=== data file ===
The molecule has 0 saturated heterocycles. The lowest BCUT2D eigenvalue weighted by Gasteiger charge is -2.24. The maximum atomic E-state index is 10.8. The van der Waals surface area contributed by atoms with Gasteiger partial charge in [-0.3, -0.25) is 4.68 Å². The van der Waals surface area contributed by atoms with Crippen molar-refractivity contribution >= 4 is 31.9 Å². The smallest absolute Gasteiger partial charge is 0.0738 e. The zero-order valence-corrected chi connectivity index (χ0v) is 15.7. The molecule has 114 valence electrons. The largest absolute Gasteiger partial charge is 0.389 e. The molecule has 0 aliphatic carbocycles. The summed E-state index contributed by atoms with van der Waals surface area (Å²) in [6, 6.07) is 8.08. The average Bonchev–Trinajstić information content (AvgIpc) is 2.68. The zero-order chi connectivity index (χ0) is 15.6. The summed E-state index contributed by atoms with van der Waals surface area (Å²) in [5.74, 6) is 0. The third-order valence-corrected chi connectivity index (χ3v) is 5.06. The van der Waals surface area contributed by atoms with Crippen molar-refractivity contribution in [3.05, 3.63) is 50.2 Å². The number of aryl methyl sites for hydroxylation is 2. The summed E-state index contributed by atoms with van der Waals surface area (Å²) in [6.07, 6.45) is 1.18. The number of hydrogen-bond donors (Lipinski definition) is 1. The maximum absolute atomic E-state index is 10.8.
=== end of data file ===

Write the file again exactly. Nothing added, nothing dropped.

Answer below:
The molecule has 0 saturated heterocycles. The lowest BCUT2D eigenvalue weighted by Gasteiger charge is -2.24. The maximum atomic E-state index is 10.8. The van der Waals surface area contributed by atoms with Gasteiger partial charge in [-0.3, -0.25) is 4.68 Å². The van der Waals surface area contributed by atoms with Crippen molar-refractivity contribution >= 4 is 31.9 Å². The smallest absolute Gasteiger partial charge is 0.0738 e. The zero-order valence-corrected chi connectivity index (χ0v) is 15.7. The molecule has 114 valence electrons. The largest absolute Gasteiger partial charge is 0.389 e. The molecule has 0 aliphatic carbocycles. The summed E-state index contributed by atoms with van der Waals surface area (Å²) in [6, 6.07) is 8.08. The average Bonchev–Trinajstić information content (AvgIpc) is 2.68. The zero-order chi connectivity index (χ0) is 15.6. The summed E-state index contributed by atoms with van der Waals surface area (Å²) in [5.74, 6) is 0. The third-order valence-corrected chi connectivity index (χ3v) is 5.06. The van der Waals surface area contributed by atoms with Crippen molar-refractivity contribution in [3.05, 3.63) is 50.2 Å². The number of aryl methyl sites for hydroxylation is 2. The summed E-state index contributed by atoms with van der Waals surface area (Å²) in [6.07, 6.45) is 1.18. The number of hydrogen-bond donors (Lipinski definition) is 1. The maximum absolute atomic E-state index is 10.8.